Article: Progress in Self Psychology

V. 4: Learning from Kohut

The relationship in question is between a self at a lesser order of organization and a self object that aids in its higher order structuralization by providing information or symbolic interchange, that is, through the reception into the organization of the self of specific information. The process alters the self-experience and enables metamorphosis to higher levels of organization and development.

“Information,” taken literally, means giving form, and it is defined here as any sensory datum that induces order. The self’s immediate experience is based in the relationship with a selfobject that functions by providing ordering information aligned with the order-seeking needs of the self. The data received provide….”

By selfobject Kohut (1971, 1984) means the experience of another – more precisely, the experience of impersonal functions provided by another – as part of the self.

Selfobject transference, therefore, is the patient’s experience of the analyst as an extension or continuation of the self, that is, as fulfilling certain vital functions that had been insufficiently available in childhood to be adequately transformed into reliable self structure.

He came to discover that within the empathic treatment milieu unmet infantile needs for recognition, idealization, and twinship reemerge in the form of mirroring, idealizing, and twinship selfobject transferences.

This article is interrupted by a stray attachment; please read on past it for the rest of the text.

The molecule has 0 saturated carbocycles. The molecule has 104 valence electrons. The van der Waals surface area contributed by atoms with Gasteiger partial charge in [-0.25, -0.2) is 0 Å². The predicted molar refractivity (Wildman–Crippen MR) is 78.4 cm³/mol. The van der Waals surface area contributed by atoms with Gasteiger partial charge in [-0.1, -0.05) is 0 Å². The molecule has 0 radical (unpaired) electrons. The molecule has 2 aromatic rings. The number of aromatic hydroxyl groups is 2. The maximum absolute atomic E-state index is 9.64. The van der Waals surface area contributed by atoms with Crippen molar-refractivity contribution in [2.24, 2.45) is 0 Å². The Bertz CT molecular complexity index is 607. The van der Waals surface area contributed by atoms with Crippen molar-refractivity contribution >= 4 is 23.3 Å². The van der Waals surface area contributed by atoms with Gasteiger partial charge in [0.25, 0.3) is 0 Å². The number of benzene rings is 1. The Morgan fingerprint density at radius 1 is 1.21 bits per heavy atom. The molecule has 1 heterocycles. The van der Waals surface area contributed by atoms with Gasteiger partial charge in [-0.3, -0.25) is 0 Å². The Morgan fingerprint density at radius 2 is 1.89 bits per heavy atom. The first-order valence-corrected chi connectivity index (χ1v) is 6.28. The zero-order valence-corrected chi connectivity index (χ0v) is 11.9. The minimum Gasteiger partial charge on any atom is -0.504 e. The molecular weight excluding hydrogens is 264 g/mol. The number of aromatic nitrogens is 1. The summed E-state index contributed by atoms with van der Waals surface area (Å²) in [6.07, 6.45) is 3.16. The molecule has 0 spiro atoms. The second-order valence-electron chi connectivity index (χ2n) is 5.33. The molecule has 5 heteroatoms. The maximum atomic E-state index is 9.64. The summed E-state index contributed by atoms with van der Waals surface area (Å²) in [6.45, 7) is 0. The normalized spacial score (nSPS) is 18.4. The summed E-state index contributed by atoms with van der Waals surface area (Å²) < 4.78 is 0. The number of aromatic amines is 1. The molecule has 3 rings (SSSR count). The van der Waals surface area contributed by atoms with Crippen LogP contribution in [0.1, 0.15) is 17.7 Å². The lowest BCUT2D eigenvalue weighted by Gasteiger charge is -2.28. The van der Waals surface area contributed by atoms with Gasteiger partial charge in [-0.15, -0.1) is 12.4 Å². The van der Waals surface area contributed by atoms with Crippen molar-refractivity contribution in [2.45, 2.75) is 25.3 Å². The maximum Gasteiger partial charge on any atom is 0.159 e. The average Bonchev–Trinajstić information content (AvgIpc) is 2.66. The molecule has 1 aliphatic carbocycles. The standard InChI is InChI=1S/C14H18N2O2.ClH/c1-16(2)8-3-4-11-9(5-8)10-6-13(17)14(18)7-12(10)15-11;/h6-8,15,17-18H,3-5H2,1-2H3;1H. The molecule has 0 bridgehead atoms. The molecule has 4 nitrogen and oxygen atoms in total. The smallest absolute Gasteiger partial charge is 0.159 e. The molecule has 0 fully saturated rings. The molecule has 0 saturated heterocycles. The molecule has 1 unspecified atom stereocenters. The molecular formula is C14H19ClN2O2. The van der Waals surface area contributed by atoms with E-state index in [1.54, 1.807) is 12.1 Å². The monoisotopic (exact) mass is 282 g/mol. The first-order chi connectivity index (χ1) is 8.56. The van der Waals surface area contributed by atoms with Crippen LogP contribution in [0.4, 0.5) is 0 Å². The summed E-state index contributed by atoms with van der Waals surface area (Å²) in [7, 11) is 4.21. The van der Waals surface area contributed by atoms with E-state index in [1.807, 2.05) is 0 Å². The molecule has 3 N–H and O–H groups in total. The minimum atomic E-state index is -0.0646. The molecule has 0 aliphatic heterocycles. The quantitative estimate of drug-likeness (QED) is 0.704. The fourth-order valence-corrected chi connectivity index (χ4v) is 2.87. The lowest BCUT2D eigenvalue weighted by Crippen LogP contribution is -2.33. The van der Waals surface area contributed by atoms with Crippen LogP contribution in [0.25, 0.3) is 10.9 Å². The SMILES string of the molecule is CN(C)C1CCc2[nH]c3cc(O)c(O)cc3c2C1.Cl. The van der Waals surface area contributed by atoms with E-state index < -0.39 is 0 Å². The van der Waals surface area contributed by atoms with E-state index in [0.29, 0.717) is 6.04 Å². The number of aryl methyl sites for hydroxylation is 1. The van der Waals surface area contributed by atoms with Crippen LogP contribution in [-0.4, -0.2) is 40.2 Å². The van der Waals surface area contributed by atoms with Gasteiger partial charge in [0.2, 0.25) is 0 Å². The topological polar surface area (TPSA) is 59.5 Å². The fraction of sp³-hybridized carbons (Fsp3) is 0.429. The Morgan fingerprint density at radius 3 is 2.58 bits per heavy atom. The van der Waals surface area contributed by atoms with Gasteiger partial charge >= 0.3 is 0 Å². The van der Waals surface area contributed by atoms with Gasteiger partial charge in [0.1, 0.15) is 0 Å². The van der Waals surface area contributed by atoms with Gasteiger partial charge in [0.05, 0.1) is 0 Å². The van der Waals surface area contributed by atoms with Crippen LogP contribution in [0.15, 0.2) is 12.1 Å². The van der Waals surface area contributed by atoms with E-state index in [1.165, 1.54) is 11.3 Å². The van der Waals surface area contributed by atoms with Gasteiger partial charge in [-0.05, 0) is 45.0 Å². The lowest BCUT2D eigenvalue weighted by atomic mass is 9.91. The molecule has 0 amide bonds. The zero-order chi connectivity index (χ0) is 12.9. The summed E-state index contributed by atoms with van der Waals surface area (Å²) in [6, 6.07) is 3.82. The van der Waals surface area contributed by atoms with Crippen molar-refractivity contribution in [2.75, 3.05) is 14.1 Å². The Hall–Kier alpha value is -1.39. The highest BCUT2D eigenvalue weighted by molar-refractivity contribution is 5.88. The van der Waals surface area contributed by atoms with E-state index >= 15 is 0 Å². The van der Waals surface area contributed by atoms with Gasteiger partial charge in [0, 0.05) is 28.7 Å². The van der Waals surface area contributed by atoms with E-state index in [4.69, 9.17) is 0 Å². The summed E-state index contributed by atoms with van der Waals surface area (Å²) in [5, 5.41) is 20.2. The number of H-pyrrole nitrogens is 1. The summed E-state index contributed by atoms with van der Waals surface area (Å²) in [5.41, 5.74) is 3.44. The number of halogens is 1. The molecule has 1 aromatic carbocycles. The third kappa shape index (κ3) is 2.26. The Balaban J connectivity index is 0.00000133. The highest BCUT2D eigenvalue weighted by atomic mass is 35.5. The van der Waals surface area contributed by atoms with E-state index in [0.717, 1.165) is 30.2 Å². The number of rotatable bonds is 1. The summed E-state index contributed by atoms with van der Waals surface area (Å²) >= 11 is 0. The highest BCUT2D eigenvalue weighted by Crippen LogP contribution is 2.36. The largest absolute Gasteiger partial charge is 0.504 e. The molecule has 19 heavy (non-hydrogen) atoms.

Quotes below from
Self Psychology Review

Self psychology is based on a theory of normal, not pathological, development. Treatment depends upon upon a corrective therapeutic experience that allows healthy structure to be belatedly formed in a relationship with an empathic therapist. It is believed that the infant is equipped at birth with adaptive patterns for relating to adults.14 The child is born strong, not helpless, and has innate, hardwired ability to relate in natural empathic self object milieu and able to fit harmoniously into his or her surrounding of birth.9 It is the relationship with other people that advances the development of a healthy sense of self with the use of “self objects.”9 Self object is the term used to describe objects that a child (or adult) experiences as part of her or his self. There are two types of self objects: mirroring self objects are those which confirm a child’s (and adult’s) sense of greatness, perfection, and vigor; and idealized parent imago (image) are those who the child idealizes or looks up to as infallible, omnipotent, and calm. Through the relationship with self objects we develop the core constituents of our personality — the self. The self results as an effect from the interplay between people in the environment whom the child experiences as self objects. Therefore, the relationship that ensues between the infant and child with his or her parents contributes toward the development of a sense